GMOs (or “genetically modified organisms”) are organisms whose genetic material has been artificially manipulated in a laboratory through genetic engineering. The Non-GMO Project is a certification process that indicates that the product bearing the seal has gone through a verification assuring that a product has been produced according to best practices for GMO avoidance.

  • Is there any nutritional difference between wild-caught and farm-raised fish?

    From both a nutritional and environmental impact perspective, farmed fish is inferior to their wild counterparts. Despite being much fattier, farmed fish provide less usable, beneficial omega-3 fatty acids than do wild fish. Due to the feedlot conditions of aquafarming, farm-raised fish may be doused with antibiotics and exposed to more concentrated pesticides than their wild kin. Farmed salmon, in addition, are given a salmon-colored dye in their feed, without which their flesh would be an unappetizing gray color. Season products are wild caught and bear this marking on the label.

  • How do you eat sardines?

    Sardines are enjoyed in a variety of ways and lend themselves to a number of delicious preparations. The most popular is the traditional sardine sandwich for lunch, or they can be added to a salad or eaten right from the can.

  • What is the shelf life of Season canned fish products?

    The shelf life of Season products can vary depending on whether the product is packed in oil or sauce and the conditions under which the product has been stored. Sardines packed in oil and water have a 5 to 7 year shelf life, those packed in sauces have approximately a 3 to 5 year shelf life.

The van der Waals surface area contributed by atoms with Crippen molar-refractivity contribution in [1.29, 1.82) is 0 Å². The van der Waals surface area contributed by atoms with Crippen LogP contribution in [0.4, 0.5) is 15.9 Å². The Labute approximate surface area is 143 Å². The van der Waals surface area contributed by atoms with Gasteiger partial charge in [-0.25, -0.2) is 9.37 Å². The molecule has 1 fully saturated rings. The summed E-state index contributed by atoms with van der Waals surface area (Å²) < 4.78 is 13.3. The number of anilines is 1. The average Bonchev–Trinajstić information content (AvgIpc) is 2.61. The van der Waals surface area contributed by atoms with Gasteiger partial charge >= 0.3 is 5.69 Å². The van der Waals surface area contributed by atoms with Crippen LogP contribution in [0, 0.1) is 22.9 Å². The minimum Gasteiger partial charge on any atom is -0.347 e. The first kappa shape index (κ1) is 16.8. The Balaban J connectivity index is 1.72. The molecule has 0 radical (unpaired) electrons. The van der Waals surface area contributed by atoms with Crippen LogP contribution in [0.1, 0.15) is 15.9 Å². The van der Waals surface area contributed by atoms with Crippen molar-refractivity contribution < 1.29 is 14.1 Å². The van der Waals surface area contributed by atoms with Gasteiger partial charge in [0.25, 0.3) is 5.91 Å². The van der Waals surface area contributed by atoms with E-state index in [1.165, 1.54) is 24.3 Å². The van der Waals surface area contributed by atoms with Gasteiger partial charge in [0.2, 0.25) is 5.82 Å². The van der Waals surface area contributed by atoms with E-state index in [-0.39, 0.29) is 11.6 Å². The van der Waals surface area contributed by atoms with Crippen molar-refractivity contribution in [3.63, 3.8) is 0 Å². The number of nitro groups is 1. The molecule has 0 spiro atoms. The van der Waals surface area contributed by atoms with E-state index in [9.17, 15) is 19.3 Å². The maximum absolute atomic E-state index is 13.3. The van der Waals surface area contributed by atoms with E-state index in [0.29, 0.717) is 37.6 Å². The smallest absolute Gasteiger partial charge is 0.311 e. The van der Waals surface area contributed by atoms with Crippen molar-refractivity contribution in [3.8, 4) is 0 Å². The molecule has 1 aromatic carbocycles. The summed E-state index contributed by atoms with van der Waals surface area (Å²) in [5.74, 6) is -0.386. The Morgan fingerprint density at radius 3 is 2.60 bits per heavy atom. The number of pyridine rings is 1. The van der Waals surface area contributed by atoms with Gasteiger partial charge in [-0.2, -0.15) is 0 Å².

• What is the difference between a Herring, Kipper or Sprat?

    A Herring, also known as an older and bigger Sardine, is eaten either pickled and fermented or raw. Now a Kipper, is whole herring that is lightly smoked and split into a butterfly cut. Finally, a Sprat is a Sardine that is smoked for about 3 hours.

  • Why should pregnant women avoid eating some types of fish?

    Some types of fish (shark, swordfish and marlin) contain more mercury than others. The amount of mercury we get from food isn't harmful for most people, but if a woman takes in high levels of mercury during pregnancy this can affect her baby's developing nervous system. The FDA recommends that pregnant and breast-feeding women and young children should eat fish that is low in mercury levels to gain important health benefits. Those fish — including salmon, trout, anchovies and sardines — are high in essential omega-3 fatty acids.

  • How much mercury is in canned tuna?

    Nearly all fish contain traces of methyl mercury. Canned tuna meets all health and safety standards set by the FDA, which has established the maximum safe level of methyl mercury allowed in commercial seafood at 1.0 parts per million. In the latest product survey by the FDA, canned light-meat tuna averaged less than an eighth of that amount, and canned albacore tuna averaged about a third of the maximum safe level set by the FDA.

  • Why are there bones and skin in my can of salmon?

    The size and quantity of bones and skin in canned salmon will vary from can to can depending on the size of the fish. The high-heat sterilization process softens them to the point where they can be easily mashed and blended. There is no waste in canned salmon — the liquid, skin and bones are all edible and supply important nutrients such as calcium and phosphorus.

  • What does skinless and boneless mean in a Sardine?

    Season sardines offer a great variety of skinless and boneless sardines. When you see a box that is labeled skinless and boneless it means that the hand packed sardines had the skin and bones removed before they were canned. Skinless and boneless sardines are a great way to enjoy the mild taste and rich texture of sardines – they make a perfect substitute for tuna.